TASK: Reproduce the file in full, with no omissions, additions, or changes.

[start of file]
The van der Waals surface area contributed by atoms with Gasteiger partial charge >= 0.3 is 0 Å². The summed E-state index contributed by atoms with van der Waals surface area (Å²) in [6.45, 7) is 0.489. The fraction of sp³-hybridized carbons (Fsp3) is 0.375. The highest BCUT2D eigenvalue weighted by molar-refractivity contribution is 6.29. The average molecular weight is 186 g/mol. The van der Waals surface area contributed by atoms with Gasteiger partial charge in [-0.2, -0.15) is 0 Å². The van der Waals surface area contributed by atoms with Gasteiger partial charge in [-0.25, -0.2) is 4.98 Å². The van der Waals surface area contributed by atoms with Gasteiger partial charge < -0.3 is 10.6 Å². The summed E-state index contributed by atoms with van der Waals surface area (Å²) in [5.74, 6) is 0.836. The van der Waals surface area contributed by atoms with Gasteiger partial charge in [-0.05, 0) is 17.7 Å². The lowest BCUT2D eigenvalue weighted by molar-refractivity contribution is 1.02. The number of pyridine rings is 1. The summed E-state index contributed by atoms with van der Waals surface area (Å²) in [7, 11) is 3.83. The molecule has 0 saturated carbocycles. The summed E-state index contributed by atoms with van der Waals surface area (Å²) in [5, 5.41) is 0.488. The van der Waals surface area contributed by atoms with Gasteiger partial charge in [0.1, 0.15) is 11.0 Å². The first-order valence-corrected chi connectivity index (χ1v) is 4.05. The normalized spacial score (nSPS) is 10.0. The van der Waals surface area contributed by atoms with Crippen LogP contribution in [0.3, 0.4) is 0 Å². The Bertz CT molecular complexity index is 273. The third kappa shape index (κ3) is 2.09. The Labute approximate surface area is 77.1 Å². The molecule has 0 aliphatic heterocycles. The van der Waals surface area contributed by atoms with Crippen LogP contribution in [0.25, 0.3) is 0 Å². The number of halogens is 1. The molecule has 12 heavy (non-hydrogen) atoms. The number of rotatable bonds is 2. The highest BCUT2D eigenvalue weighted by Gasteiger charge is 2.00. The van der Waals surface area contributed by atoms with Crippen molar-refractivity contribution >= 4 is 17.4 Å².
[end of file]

The van der Waals surface area contributed by atoms with Gasteiger partial charge >= 0.3 is 0 Å². The summed E-state index contributed by atoms with van der Waals surface area (Å²) in [6.45, 7) is 0.489. The fraction of sp³-hybridized carbons (Fsp3) is 0.375. The highest BCUT2D eigenvalue weighted by molar-refractivity contribution is 6.29. The average molecular weight is 186 g/mol. The van der Waals surface area contributed by atoms with Gasteiger partial charge in [-0.2, -0.15) is 0 Å². The van der Waals surface area contributed by atoms with Gasteiger partial charge in [-0.25, -0.2) is 4.98 Å². The van der Waals surface area contributed by atoms with Gasteiger partial charge < -0.3 is 10.6 Å². The summed E-state index contributed by atoms with van der Waals surface area (Å²) in [5.74, 6) is 0.836. The van der Waals surface area contributed by atoms with Gasteiger partial charge in [-0.05, 0) is 17.7 Å². The lowest BCUT2D eigenvalue weighted by molar-refractivity contribution is 1.02. The number of pyridine rings is 1. The summed E-state index contributed by atoms with van der Waals surface area (Å²) in [7, 11) is 3.83. The molecule has 0 saturated carbocycles. The summed E-state index contributed by atoms with van der Waals surface area (Å²) in [5, 5.41) is 0.488. The van der Waals surface area contributed by atoms with Gasteiger partial charge in [0.1, 0.15) is 11.0 Å². The first-order valence-corrected chi connectivity index (χ1v) is 4.05. The normalized spacial score (nSPS) is 10.0. The van der Waals surface area contributed by atoms with Crippen LogP contribution in [0.3, 0.4) is 0 Å². The Bertz CT molecular complexity index is 273. The third kappa shape index (κ3) is 2.09. The Labute approximate surface area is 77.1 Å². The molecule has 0 aliphatic heterocycles. The van der Waals surface area contributed by atoms with Crippen LogP contribution in [0.25, 0.3) is 0 Å². The number of halogens is 1. The molecule has 12 heavy (non-hydrogen) atoms. The number of rotatable bonds is 2. The highest BCUT2D eigenvalue weighted by Gasteiger charge is 2.00. The van der Waals surface area contributed by atoms with Crippen molar-refractivity contribution >= 4 is 17.4 Å².